II. Owens' Motion Against Plaintiff Veronica Tysenn
Owens also moves for summary judgment on Veronica Tysenn's claim that she risks severe injury from exposure to asbestos through her husband, and that she has suffered from emotional and psychological shock and distress because of her fear that she might contract an asbestos-related disease. Owens contends that New Jersey law applies to her claim, because at all times relevant to this action she resided in New Jersey, and any contact she might have had or injury she might have suffered occurred there. Plaintiffs have not responded to Owens' choice-of-law arguments, and I agree with Owens that New Jersey law should apply.
Significantly, Veronica Tysenn's claim is not for emotional distress she suffered because of seeing her husband suffer; rather, it seeks compensation for her fear of injury. Under New Jersey law, if fear of injury results in "substantial bodily injury or sickness," it is compensable. Falzone v. Busch, 45 N.J. 559, 569, 214 A.2d 12 (1965). Conversely, where it does not, it is not compensable because it is too speculative a basis for liability. Id. Because Mrs. Tysenn must produce some evidence of physical injury caused by her fear, which she has not pleaded, and has not demonstrated by affidavit or otherwise in response to Owens' motion, summary judgment in Owens' favor on this claim will be granted.
III. Owens' Motion Against Eagle-Picher Industries
Eagle-Picher Industries is an original defendant which has cross-claimed against Owens seeking contribution toward any amount which Eagle-Picher must pay to plaintiffs. The critical issue here is whether the recent amendment to § 303 of the Pennsylvania Workmen's Compensation Act, 77 Pa.Stat.Ann. § 481(b), which absolves an employer of liability to anyone on account of an occupational disease and/or injury suffered by a worker covered by the Act, is applicable in this case.
The amendment to the Compensation Act became effective on February 3, 1975. In Bell v. Koppers Co., Inc., 481 Pa. 454, 392 A.2d 1380 (1978), the Pennsylvania Supreme Court held that where the alleged injuries occurred before the Act's effective date, the amendment did not apply. Although Bell was not an occupational disease case its reasoning is equally applicable in such cases and, therefore, the key date is the occurrence of the occupational disease. Here, despite the fact that Tysenn's physical exposure to asbestos occurred no later than 1958, Owens argues that it cannot be sued for contribution because Tysenn's occupational disease did not occur until it was discovered which was clearly after February 3, 1975.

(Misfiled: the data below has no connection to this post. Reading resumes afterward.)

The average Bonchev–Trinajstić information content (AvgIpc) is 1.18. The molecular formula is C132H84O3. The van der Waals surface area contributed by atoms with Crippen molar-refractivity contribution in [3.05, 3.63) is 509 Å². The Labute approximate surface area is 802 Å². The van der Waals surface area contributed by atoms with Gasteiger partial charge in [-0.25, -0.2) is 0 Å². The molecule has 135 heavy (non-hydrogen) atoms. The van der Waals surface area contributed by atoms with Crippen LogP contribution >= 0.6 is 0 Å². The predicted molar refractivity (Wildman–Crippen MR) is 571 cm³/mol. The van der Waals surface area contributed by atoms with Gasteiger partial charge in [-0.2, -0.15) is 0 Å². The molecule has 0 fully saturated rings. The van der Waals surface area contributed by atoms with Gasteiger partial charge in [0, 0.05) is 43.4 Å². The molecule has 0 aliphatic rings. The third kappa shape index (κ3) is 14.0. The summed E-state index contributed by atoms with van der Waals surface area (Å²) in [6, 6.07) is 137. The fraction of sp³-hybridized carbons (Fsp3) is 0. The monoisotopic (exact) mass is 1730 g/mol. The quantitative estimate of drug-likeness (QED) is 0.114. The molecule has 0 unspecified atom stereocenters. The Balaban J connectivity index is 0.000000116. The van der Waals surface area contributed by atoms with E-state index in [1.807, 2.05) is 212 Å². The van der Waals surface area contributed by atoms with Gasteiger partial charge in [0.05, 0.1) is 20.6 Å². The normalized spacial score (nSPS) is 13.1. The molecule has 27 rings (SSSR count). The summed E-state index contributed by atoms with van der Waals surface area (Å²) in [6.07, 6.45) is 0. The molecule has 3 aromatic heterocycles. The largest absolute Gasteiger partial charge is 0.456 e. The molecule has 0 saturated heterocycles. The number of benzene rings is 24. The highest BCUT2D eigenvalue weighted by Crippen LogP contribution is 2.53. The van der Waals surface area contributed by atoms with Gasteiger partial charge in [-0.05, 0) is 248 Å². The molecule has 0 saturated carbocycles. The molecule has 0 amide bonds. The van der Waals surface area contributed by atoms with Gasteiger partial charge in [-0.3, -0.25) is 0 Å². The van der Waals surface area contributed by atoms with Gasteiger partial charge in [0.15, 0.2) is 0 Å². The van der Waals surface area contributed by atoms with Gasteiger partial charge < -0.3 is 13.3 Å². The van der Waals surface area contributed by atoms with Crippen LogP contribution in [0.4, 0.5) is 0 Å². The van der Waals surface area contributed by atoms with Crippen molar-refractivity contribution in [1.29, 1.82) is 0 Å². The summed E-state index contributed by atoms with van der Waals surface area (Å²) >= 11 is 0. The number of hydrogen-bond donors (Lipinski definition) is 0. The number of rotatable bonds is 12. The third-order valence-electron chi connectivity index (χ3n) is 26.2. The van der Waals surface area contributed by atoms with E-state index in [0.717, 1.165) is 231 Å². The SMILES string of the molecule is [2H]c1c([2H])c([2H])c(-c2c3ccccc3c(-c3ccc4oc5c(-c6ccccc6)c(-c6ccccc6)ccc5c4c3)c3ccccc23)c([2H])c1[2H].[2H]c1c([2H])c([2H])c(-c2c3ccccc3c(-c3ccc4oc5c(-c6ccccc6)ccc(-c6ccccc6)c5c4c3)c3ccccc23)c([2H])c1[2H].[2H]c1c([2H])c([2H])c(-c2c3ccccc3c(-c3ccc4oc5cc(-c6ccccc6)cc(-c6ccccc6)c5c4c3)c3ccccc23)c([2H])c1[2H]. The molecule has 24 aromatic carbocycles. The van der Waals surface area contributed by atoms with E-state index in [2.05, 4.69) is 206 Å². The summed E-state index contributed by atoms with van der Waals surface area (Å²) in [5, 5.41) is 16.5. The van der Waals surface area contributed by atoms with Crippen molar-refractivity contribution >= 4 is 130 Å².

Section 303 offers little guidance as to the date a party can be said to have suffered an occupational disease. Case law and other sections of the Workmen's Compensation Act, however, support Owens' position.
In Ciabattoni v. Birdsboro Steel Foundry & Machine Company, 386 Pa. 179, 125 A.2d 365 (1956), a claimant with silicosis was denied compensation under the Occupational Disease Act on the grounds that his claim was untimely under § 315 of that Act, which required all claims to be brought within one year after the disability began. The claimant filed his claim on January 4, 1954, but the referee found that his disability began on December 22, 1952. The Pennsylvania Supreme Court held that denial of benefits was improper, finding that although the claimant may have been disabled on December 22, 1952, there was no evidence in the record to support a finding that the disability suffered by the claimant at that time was due to silicosis. The Court held that a disability begins under the Occupational Disease Act when the claimant knows he is disabled by the occupational disease. Id. at 185-186, 125 A.2d 365.